A painter training program created at the University of Northern Iowa’s Waste Reduction Center was recently awarded contracts for 20 military sites across the country.
Chris Lampe oversees the virtual reality military training program, which he says was developed after a lot of study. “We figured out the proper speed, distance, and overlap to achieve the greatest efficiency when you are spraying these coatings on military assets and components,” Lampe explains. “And with the virtual technology you can practice over and over again, so he or she can master their spray technique.”
The program is called “Spray Technique Analysis and Research for Defense” or STAR4D. Lampe says part of the study found ways to measure the proper thickness for the paint. “Both when the coating is wet and when the coating is dry. So we use those tools and measurements as part of the course as we evaluate the painters as they go through to make sure they are spraying the correct wet film paint thickness and that will correspond to the correct dry film thickness,” Lampe says.
He says they found 50% of the paint was being lost before the training. And he says increased paint use from an inexperienced or untrained person creates more waste beyond the paint itself. “More paint booth filters that have to be plugged more quickly and have to be changed out, those types of things. So it can be very costly to a facility if they have untrained painters doing the work,” he says.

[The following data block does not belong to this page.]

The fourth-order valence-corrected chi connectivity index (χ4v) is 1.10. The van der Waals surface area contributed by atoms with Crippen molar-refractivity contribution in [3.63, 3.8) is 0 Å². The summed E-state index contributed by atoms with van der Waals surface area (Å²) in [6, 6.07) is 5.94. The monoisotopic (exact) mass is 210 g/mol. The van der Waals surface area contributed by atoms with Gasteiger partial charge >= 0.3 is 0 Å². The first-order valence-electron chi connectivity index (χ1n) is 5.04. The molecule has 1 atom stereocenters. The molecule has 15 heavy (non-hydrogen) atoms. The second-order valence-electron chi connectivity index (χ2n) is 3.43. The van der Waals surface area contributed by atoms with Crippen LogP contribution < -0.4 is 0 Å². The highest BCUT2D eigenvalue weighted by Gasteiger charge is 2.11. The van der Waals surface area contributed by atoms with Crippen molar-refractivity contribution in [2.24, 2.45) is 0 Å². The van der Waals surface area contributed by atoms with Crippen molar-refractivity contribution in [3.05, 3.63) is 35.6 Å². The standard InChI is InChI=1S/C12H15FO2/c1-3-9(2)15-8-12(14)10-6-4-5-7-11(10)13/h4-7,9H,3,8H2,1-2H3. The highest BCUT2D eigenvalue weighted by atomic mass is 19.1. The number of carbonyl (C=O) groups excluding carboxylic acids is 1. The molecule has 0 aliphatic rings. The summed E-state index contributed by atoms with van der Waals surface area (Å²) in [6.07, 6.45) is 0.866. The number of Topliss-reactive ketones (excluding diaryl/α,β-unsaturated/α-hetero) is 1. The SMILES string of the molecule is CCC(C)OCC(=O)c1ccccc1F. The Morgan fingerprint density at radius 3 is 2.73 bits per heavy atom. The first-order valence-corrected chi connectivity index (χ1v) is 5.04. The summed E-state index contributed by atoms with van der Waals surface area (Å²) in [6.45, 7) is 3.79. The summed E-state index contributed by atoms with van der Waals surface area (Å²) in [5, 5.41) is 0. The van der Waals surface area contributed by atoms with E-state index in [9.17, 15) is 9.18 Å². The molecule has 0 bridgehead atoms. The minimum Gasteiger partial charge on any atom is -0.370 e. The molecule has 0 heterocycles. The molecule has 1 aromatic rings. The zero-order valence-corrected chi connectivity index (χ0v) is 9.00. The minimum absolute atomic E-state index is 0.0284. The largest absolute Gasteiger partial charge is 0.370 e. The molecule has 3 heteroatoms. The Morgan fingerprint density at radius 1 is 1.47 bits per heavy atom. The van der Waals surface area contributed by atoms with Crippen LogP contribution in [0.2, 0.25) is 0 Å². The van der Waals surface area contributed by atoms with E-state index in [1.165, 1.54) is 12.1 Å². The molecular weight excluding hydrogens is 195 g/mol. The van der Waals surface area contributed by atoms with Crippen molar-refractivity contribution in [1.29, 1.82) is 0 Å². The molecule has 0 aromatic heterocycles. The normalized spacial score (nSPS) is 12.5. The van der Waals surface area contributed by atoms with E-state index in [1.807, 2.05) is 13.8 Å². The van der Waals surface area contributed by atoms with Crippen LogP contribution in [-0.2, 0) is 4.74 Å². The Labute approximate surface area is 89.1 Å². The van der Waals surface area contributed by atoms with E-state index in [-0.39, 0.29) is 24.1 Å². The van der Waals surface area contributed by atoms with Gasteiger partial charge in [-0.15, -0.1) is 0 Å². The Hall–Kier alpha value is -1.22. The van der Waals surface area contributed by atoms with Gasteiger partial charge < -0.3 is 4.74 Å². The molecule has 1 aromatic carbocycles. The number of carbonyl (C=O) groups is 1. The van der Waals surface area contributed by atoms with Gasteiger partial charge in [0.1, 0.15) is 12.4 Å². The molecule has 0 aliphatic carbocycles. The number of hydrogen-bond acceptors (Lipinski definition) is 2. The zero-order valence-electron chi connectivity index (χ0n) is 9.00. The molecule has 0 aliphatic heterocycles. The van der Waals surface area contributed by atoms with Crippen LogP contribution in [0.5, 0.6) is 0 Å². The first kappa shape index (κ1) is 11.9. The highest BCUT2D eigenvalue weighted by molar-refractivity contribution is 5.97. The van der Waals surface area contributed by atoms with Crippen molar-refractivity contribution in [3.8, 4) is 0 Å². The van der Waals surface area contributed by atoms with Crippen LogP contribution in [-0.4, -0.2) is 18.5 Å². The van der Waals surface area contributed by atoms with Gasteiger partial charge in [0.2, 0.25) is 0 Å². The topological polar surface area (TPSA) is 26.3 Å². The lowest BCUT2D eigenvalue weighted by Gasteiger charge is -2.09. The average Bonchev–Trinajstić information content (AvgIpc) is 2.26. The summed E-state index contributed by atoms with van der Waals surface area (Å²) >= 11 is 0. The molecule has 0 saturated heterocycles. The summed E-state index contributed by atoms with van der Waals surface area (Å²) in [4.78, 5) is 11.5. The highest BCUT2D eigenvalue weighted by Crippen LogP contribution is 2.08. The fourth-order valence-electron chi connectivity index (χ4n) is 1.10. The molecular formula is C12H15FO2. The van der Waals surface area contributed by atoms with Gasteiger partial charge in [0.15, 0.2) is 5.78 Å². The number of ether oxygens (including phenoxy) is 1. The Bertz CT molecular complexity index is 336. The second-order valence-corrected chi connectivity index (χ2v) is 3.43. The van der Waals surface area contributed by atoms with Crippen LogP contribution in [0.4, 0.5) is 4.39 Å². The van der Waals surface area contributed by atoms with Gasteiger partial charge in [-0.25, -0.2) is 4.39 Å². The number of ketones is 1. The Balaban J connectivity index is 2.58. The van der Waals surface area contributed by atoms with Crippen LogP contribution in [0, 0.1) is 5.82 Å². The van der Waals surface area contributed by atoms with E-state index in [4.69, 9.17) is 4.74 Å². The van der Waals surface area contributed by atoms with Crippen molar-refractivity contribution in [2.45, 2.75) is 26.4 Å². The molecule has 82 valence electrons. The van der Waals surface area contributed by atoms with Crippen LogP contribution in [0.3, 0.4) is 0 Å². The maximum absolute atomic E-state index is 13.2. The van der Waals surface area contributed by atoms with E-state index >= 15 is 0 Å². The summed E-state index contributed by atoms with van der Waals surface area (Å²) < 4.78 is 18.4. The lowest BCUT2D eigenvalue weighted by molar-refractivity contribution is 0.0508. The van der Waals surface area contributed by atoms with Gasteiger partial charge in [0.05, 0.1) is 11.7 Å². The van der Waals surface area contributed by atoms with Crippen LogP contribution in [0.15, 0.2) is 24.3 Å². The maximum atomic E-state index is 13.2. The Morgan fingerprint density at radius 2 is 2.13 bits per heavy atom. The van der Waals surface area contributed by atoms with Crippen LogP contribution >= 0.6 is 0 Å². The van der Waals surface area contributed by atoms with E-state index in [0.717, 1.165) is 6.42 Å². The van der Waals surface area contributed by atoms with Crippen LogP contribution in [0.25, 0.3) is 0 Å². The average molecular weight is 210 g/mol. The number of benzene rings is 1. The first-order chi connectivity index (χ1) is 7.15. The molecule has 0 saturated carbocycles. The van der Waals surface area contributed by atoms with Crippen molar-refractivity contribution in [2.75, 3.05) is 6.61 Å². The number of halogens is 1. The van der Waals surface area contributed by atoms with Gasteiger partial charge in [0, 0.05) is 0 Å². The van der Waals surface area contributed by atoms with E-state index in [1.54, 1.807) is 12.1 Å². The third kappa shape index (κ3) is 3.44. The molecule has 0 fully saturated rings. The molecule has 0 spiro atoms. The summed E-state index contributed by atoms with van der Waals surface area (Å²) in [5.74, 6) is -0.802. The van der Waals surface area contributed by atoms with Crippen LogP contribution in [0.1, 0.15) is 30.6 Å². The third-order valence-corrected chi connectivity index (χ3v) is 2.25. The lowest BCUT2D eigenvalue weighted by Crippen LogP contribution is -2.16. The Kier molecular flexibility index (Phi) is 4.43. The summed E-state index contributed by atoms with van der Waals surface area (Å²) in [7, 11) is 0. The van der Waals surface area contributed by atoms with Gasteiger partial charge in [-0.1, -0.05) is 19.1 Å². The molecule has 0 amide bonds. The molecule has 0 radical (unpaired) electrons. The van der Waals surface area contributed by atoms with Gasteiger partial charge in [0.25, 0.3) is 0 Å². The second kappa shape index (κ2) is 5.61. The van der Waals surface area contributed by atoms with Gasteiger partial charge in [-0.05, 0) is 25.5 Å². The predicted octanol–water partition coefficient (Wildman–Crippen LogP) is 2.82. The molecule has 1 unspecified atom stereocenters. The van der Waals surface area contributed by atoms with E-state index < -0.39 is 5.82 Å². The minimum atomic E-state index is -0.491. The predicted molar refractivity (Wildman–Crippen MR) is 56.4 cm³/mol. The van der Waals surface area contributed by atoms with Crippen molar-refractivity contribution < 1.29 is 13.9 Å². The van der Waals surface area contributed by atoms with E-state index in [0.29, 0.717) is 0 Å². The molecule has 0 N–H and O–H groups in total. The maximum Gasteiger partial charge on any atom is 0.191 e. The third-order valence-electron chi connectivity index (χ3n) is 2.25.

If you spill a little paint when you are freshening up your bedroom it’s not that costly. But using too much paint on military vehicles can get expensive very quickly. “Typically it can range anywhere from say 150 to 250 dollars per gallon. And for instance, in a Blackhawk (helicopter) it takes six to eight gallons of coating to properly coat one of those,” Lampe says. “So you can imagine if you are wasting half that material that’s getting sprayed — can add up quickly.”
Lampe says they’ve also done a lot of work with civilian companies to paint trucks and tractors more efficiently. “And although their coatings may change from military to say agriculture-based — they still using a lot of time the same type of spray gun or spray equipment. And so, those applications on the ag side of things can be just as wasteful as the military side if you don’t have properly trained people,” Lampe says.
The program is estimated to have saved taxpayers more than $500,000 dollars last year. Lampe says the proper painting also helps prevent corrosion to military vehicles and equipment — saving even more money.